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The Only Pie Dough Recipe You Need

Posted by Theology of Home on
The Only Pie Dough Recipe You Need

By Emily Malloy

Don't mess with perfection. At least that is the widely accepted norm: once perfection is achieved, or something close to it, to stop. You'll hear very little argument from me, because, why obsess? 

Obsess we certainly shall not, but many things, for example the faith life, the more steeped in virtue and or further down the road toward holy perfection we progress, it is easy to recognize just how far from the ideal we actually are. Because of this, we never stop striving to grow and improve. As knowledge grows, the more one understands there is a great deal still to learn.

Now, what does this have to do with pie crust? A great deal, in fact. 

For what seems like a decade, I have had a tried-and-true pie crust recipe. It was good. It was better than good. It was reliable, something every home cook comes to depend upon. But, it lacked one quality I always seek in whatever I do: simplicity.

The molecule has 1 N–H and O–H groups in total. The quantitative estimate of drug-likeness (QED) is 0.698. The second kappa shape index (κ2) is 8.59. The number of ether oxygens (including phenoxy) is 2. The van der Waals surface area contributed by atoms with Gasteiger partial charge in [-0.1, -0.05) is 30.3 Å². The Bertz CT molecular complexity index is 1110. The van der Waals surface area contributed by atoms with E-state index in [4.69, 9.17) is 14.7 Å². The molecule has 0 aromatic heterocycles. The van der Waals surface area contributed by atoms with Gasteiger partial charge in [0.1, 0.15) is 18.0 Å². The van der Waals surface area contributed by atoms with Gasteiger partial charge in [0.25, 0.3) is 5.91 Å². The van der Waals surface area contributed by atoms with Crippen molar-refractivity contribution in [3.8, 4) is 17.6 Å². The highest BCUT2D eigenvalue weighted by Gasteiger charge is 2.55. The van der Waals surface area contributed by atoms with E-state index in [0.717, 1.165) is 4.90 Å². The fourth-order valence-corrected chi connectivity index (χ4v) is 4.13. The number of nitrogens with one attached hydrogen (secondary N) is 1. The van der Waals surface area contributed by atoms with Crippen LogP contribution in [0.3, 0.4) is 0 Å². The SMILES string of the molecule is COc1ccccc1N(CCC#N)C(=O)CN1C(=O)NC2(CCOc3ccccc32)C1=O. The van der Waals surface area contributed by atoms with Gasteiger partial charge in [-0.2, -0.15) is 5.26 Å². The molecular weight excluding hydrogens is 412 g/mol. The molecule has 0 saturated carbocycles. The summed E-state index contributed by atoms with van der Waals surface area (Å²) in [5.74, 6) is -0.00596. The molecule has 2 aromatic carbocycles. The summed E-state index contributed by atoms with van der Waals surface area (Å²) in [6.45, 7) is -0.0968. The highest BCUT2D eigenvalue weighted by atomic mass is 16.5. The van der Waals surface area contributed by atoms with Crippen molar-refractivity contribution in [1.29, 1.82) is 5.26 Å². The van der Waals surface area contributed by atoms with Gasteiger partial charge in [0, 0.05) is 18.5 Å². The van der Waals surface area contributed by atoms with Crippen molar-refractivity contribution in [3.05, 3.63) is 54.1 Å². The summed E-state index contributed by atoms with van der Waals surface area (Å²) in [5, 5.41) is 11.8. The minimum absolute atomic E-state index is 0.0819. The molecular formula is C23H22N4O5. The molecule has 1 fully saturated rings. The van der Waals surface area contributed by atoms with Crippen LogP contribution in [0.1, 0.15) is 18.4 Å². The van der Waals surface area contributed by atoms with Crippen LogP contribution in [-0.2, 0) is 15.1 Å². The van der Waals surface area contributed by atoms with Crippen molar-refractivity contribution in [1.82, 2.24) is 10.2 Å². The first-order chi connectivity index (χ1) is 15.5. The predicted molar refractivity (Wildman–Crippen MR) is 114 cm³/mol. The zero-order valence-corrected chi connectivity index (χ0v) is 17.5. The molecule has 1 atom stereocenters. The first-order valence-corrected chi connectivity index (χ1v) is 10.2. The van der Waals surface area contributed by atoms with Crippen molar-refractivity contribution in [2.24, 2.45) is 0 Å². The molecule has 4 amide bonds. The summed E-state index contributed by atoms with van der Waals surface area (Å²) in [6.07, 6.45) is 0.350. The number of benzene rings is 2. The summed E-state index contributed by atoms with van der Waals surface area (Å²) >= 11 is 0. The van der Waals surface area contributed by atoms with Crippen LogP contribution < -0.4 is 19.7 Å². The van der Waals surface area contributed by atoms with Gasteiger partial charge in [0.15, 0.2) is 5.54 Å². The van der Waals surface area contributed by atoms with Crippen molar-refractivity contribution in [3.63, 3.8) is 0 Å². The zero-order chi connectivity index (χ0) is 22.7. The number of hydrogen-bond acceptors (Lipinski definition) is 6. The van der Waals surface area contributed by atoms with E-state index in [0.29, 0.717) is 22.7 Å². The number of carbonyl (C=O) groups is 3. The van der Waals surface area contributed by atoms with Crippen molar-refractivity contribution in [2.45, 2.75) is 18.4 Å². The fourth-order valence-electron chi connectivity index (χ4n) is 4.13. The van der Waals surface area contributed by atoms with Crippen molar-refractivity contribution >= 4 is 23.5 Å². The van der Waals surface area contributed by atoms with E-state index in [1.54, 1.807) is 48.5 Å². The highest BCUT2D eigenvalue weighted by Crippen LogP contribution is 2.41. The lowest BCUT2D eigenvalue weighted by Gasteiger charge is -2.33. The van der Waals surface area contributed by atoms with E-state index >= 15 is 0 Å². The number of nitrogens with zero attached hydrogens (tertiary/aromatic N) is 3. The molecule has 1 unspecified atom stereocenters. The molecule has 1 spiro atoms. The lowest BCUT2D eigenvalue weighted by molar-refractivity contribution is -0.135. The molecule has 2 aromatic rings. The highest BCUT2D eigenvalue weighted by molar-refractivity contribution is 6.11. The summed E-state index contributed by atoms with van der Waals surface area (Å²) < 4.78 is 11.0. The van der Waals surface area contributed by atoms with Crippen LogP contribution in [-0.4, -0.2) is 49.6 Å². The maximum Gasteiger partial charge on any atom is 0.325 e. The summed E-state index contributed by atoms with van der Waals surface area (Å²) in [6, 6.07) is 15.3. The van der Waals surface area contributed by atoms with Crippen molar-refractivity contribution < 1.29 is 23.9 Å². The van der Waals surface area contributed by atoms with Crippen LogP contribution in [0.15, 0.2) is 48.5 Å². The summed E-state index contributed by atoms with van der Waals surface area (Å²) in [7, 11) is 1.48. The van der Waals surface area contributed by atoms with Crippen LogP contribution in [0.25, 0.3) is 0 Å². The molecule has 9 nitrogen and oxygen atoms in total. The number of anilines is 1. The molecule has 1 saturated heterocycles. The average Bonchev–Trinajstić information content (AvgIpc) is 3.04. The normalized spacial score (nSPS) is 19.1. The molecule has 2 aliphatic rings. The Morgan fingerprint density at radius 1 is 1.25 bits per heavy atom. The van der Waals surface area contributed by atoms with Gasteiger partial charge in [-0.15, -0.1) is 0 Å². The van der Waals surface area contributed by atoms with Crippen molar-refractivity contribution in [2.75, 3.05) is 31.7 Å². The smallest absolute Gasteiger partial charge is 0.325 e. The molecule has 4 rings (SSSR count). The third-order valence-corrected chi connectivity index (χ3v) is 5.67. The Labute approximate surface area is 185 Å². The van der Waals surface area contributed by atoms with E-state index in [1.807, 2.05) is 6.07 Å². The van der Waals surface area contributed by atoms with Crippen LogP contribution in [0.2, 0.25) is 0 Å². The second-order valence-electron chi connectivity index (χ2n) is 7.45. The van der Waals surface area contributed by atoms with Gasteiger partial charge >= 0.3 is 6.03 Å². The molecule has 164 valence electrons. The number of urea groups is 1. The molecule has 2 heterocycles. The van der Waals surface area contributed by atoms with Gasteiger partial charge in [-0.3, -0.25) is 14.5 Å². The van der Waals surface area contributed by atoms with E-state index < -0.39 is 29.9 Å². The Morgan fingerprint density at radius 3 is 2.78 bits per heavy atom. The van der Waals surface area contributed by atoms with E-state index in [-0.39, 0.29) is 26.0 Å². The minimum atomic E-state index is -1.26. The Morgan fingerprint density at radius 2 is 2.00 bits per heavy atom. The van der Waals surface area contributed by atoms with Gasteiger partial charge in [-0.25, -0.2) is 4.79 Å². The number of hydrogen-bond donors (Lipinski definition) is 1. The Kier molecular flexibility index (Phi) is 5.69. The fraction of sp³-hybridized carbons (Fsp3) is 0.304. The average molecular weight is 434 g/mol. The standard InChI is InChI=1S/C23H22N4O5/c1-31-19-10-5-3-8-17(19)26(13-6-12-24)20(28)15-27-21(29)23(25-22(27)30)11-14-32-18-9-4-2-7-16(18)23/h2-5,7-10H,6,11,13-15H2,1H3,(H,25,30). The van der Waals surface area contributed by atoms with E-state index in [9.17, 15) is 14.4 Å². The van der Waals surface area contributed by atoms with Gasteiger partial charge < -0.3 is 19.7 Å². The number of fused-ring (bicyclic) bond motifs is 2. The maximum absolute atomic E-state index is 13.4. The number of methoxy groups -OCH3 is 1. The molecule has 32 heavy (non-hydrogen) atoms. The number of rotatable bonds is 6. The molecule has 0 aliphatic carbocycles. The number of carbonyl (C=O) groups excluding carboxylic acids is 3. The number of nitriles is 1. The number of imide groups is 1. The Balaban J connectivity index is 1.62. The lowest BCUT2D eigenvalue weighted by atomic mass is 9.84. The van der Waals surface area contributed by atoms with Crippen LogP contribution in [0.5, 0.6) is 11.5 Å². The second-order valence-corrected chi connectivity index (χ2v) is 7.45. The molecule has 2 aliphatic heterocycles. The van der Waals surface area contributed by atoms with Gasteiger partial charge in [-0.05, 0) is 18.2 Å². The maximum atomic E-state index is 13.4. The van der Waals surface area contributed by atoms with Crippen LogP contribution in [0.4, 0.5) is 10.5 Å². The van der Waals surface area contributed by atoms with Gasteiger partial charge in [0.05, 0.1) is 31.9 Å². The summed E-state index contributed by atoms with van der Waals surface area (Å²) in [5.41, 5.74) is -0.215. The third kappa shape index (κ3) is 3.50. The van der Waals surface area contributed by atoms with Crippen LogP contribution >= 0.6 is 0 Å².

Sure, it was simple enough, but I have been on a quest to simplify the recipe even more. Every cook needs a simple and reliable pie crust that uses ingredients that are almost always on hand. There is something about a good pie crust recipe as the versatility of it enables the sky as the limit: quiches, pies, turnovers, crackers, the possibilities are endless. So, for quite some time I worked to simplify the old recipe to be just as consistently never-soggy-bottomed (which is every pie crust baker's nightmare). 

I have been using this recipe at least twice a week for many months now. Nothing brings more joy than being able to hold a day-old sliver of pie in my hand and eat it like a piece of pizza.

Here's to non-soggy-bottoms! 


The Only Pie Crust Recipe You'll Need
Yields: (2) 9" round pie crusts
Time: 5 minutes

2 1/2 cups all-purpose flour
2 sticks of unsalted butter, cold and cubed
3/4 teaspoon salt (I prefer sea salt, but kosher will do)
1/4 to 3/4 cup ice water (and maybe more, depending upon the day's humidity)


1. Using a food processor, pulse together all of the ingredients except for the water until well-combined.

2. While the food processor is running on low, slowly pour in the ice water. As soon as the dough begins to form into a ball, turn off the processor. This amount can fluctuate from one day to the next, that's why it's great to drizzle it in slowly and be attentive as to when it comes together and stop at that point. Remove and form into a ball, lightly dusting the outside with flour. 

3. Your crust is ready to split into two or remain as one and be used! 

Printable of this recipe can be found here!

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